Monday, May 12, 2014.  Too many titles.  Nearly every thought that swirls around to come up at the top of my mind this morning sounds to me like a possible blog post title.  Too Many Titles is one all by itself.  If a title is meant to signify a complexity of thoughts underneath and connected to it, then it is clear to me today that there is simply TOO MUCH INFORMATION in my universe today.

In the Aftermath of Mother’s Day would be another possible title.  Nobody can ever prepare for being a parent.  Not really.  What I am learning by being up here with two of my grown up children is that nobody ever prepared me to parent THEM.  Not at this stage in their lives.  Not at this stage of mine.

Stage?  Drama.  Is it truly possible to BE a human being without drama being present?  I often think of Dr. Carl Jung these days.  Collective drama.  He named the patterns of the key players that show up over and over again as “archetypal” roles played at one time or another by every human being around the world.  I don’t see how we can deny this no matter how individually unique we might like to think we are.

The Goose and the Rabbit.  Another possible title for this post.  In fact, if I were to boil down into some kind of essence what is going on in my life right now I would nail it with this title.

The Goose.  A gorgeous Canadian honker standing behind a chain link fence barely taller than its head, neck stretched as far toward the sky as it could reach.  At Fargo’s small but so-well managed zoo I went to with my daughter yesterday and the grandboys.  Free moms’ day.  Free perhaps for everyone but the animals trapped by human error that threatens their global extinction.

Geese are not so threatened.  But on a ONE basis THAT goose was so distressed it was honking its heart and soul out to the corners of the cosmos — crying and crying WHAT?

Oh my heart broke for that little (perspectively) wild creature.  Could it fly?  I don’t know.  Was it physically injured and best kept behind a fence not much taller than it was?  I do not know.

Of all the families full of people walking the tidy pathways of that zoo yesterday — ALL being able to hear the pleading — I was the only one who stopped both to speak to the goose and to listen to it.  “Poor poor baby.  I am so sad to see you so sad.  What is WRONG?”

The goose lowered its beak from its frantic pointing at the sky, turned its head sideways and gazed into my eyes.  It became silent and did not move.  At that point I had no need for words and neither did it.  Just love.  Just love between us.  Just a widening circle of awareness bending outward in all directions from the two of us at the center.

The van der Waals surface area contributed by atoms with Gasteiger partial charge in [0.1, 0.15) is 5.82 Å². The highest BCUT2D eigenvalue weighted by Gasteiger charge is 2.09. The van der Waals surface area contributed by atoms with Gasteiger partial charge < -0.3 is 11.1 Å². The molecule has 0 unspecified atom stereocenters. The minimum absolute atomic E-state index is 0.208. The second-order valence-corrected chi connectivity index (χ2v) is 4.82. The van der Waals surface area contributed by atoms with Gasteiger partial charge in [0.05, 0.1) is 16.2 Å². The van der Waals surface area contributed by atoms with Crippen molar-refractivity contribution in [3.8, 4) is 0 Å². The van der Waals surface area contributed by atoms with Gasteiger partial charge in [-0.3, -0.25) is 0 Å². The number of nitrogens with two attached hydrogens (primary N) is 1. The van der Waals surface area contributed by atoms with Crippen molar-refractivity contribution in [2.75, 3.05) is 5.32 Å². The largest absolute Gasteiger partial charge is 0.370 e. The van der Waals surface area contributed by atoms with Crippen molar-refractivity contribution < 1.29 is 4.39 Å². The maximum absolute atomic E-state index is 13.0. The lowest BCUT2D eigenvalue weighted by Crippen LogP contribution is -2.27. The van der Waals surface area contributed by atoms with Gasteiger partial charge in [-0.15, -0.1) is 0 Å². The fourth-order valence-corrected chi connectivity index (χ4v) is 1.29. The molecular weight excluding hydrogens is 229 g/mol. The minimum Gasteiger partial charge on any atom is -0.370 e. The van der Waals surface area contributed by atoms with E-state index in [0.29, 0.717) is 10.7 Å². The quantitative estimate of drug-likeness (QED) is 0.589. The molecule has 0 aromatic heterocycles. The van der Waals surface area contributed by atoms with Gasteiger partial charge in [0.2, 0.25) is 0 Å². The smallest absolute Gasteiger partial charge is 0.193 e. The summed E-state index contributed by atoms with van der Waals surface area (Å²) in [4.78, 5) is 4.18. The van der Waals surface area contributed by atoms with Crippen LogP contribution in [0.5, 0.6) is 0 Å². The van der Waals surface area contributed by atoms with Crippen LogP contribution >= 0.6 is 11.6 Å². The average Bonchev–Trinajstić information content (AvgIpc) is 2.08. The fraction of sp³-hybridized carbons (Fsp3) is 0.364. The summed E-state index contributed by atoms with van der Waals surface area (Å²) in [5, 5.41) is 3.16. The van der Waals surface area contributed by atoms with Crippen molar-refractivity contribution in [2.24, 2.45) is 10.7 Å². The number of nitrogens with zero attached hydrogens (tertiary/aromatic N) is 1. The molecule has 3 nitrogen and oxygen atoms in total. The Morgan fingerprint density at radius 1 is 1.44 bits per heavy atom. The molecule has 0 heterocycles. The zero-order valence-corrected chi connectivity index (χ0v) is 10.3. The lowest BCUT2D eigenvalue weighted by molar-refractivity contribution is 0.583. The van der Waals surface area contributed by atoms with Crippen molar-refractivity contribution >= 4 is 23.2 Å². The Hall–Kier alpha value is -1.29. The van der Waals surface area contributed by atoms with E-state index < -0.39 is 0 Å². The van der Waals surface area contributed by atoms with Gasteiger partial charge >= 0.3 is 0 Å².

It seemed like everything else disappeared around us.  Changing focus.  Connecting up.  A kind of shorthand linking, a silent texting from center to center inward and outward.  Just precious.

I walked away finally with a quiet goose left standing beside the fence.  I visually checked backward as our family moved forward to see how the goose was doing.  I checked several times.  The goose was quiet.  And in that quiet I could feel it resting.


The Rabbit?  At the end of a very long and pleasant day spent with family yesterday it rained.  Standing outside my daughter’s car.  Soaking.  Talking that kind of talk that escalates into a clutter of power-filled words that dig a hole between two people.  Wider and deeper than anyone ever hoped for or intended.  But words that HAVE to be spoken.  Sooner or later as the complexities of intertwining lives through the generations find their way into the light of day.  Or into the darkness of a chilling rain soaked night.

I feel fortunate that last week I decided to send my first phone text.  Now this  honking bleating of generational complexities voiced out into the darkness can be bypassed in texts about the details of daily life when need be – and nothing else.  Nobody means to harm.  Nobody understands one another.

Suddenly my daughter spoke a few words to me that belonged to some other conversation.  Some other kind of conversation:  “What is that rabbit doing there behind you?”

I turned to see what she saw.

Oh Soul of my Soul!

My young small gentle wild rabbit friend.  We did not abandon one another during that long frigid winter.  I with the tuna cans of food portioned out double on the coldest of nights.  It with its courage and willingness to love me, closer and closer, but never quite touching.

“Oh my friend.  There watching my back on this cold hard night of a different sort.  Thank you.”


Here is our first book out in ebook format.  A very kind professional graphic artist is going to revise our cover pro bono (we are still waiting to hear that he has accomplished this job – I think we will have to find an alternative!).  Click here to view or purchase –


It lists for $2.99 and can be read by Amazon Prime customers without charge.  Reviews for the book on the Amazon.com site


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2 thoughts on “+WHAT IS THIS LIFE?

  1. How sad for that goose. The Canada Goose mates for life. I hate seeing one alone because it means its life partner is gone for whatever reason. Usually the reason is tragic. I believe you made a real connection with that goose. I feel like people who have known chronic neglect, rejection and isolation in life have a special connection with animals. One that is far above and beyond what other people experience. I believe animals sense that. Thank you for taking the time to connect with that bird.

    If your heart and soul yearns for nature that you cannot find where you are now, consider checking out this page. It’s a nice tranquil place to spend time.


    • thank you for the link and comment – once baby leaves today will check site — yes, thinking that what happens to the goose – FELT that way, such lost longing sorrow. I will miss these geese if I return south –

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